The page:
Before the arterial switch procedure for palliation of dextrotransposition of the great arteries (D-TGA) became common practice in the 1980s, the atrial switch procedure (Mustard or Senning) was the standard of care since the mid-1960s. As a result, there is a large, albeit finite, cohort of patients with this type of palliation moving through adulthood. After a Mustard procedure, sinus rhythm progressively deteriorates at a rate of 2.4% per year. Patients often present with a junctional rhythm and are at increased risk of atrial flutter. In a single-center study of patients with D-TGA who had undergone Mustard repair, 24% of patients had developed atrial flutter and 11% of patients had undergone pacemaker implantation at 20-year follow-up.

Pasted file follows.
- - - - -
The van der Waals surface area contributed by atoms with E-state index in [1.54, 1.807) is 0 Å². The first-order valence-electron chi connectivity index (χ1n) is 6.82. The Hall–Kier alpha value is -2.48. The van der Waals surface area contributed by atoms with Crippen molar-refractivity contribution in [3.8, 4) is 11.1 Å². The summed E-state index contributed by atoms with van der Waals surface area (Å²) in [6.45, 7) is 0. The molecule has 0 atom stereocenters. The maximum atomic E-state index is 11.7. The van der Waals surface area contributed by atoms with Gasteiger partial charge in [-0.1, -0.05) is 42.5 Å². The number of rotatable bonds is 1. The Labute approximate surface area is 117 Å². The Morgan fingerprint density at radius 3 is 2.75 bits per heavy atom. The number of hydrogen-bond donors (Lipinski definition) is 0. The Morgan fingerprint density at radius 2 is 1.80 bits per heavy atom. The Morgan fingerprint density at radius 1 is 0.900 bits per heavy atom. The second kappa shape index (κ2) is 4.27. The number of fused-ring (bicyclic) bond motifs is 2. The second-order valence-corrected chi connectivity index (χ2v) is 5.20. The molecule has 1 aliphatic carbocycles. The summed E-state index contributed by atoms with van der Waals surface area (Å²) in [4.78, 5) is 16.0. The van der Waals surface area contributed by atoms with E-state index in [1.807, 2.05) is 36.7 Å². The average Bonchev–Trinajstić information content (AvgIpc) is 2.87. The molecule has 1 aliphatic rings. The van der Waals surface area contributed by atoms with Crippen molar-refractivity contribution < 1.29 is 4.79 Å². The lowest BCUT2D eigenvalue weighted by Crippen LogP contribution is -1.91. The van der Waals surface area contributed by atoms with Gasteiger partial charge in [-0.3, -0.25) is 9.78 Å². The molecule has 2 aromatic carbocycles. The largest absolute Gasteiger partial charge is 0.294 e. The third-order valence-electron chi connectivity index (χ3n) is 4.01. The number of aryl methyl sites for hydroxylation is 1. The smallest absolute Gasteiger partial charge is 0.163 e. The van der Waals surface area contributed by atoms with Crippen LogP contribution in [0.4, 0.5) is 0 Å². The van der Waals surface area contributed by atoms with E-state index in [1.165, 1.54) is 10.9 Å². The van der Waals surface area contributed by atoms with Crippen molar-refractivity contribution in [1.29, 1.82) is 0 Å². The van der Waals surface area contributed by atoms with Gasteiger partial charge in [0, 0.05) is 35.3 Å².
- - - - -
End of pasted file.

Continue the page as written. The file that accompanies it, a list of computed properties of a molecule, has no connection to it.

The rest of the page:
Ebstein’s anomaly is a rare condition characterized by atrialization of the right ventricle and is frequently associated with additional structural defects, including persistent atrioventricular canal defects and accessory bypass tracts. Supraventricular tachycardias from rapid conduction through these accessory bypass tracts can result in profound hemodynamic compromise and even death. Chauvaud et al evaluated 98 patients with Ebstein’s anomaly; 45 of the patients had preoperative arrhythmias, including 12 with AF or atrial flutter. Increasing age was a significant risk factor for the development of arrhythmia. Interestingly, preoperative tricuspid regurgitation, ASD, and severity of Ebstein’s anomaly were not associated with AF. Early postoperative AF developed in 8 patients, 6 of whom had preoperative AF. On follow-up, 5 patients with preoperative or early postoperative AF had recurrence, and 2 patients died suddenly.